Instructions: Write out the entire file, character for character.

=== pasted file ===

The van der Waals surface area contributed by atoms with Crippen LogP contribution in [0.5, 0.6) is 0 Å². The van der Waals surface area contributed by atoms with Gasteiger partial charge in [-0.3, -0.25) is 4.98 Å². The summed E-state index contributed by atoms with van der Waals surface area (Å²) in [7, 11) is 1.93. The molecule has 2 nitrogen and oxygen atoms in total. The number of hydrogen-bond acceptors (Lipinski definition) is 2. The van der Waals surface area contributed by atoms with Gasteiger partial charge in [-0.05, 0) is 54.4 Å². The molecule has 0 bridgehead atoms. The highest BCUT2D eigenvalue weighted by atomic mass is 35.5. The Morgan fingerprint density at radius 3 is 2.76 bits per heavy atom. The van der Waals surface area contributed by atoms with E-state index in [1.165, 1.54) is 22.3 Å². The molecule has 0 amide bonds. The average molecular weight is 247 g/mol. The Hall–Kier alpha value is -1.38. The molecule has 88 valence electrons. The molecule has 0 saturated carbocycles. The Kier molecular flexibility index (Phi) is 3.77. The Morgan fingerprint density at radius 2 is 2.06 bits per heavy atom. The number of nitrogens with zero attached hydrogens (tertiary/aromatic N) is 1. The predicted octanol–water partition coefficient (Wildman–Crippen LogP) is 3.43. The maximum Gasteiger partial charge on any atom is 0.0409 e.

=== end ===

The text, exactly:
The van der Waals surface area contributed by atoms with Crippen LogP contribution in [0.5, 0.6) is 0 Å². The van der Waals surface area contributed by atoms with Gasteiger partial charge in [-0.3, -0.25) is 4.98 Å². The summed E-state index contributed by atoms with van der Waals surface area (Å²) in [7, 11) is 1.93. The molecule has 2 nitrogen and oxygen atoms in total. The number of hydrogen-bond acceptors (Lipinski definition) is 2. The van der Waals surface area contributed by atoms with Gasteiger partial charge in [-0.05, 0) is 54.4 Å². The molecule has 0 bridgehead atoms. The highest BCUT2D eigenvalue weighted by atomic mass is 35.5. The Morgan fingerprint density at radius 3 is 2.76 bits per heavy atom. The van der Waals surface area contributed by atoms with E-state index in [1.165, 1.54) is 22.3 Å². The molecule has 0 amide bonds. The average molecular weight is 247 g/mol. The Hall–Kier alpha value is -1.38. The molecule has 88 valence electrons. The molecule has 0 saturated carbocycles. The Kier molecular flexibility index (Phi) is 3.77. The Morgan fingerprint density at radius 2 is 2.06 bits per heavy atom. The number of nitrogens with zero attached hydrogens (tertiary/aromatic N) is 1. The predicted octanol–water partition coefficient (Wildman–Crippen LogP) is 3.43. The maximum Gasteiger partial charge on any atom is 0.0409 e.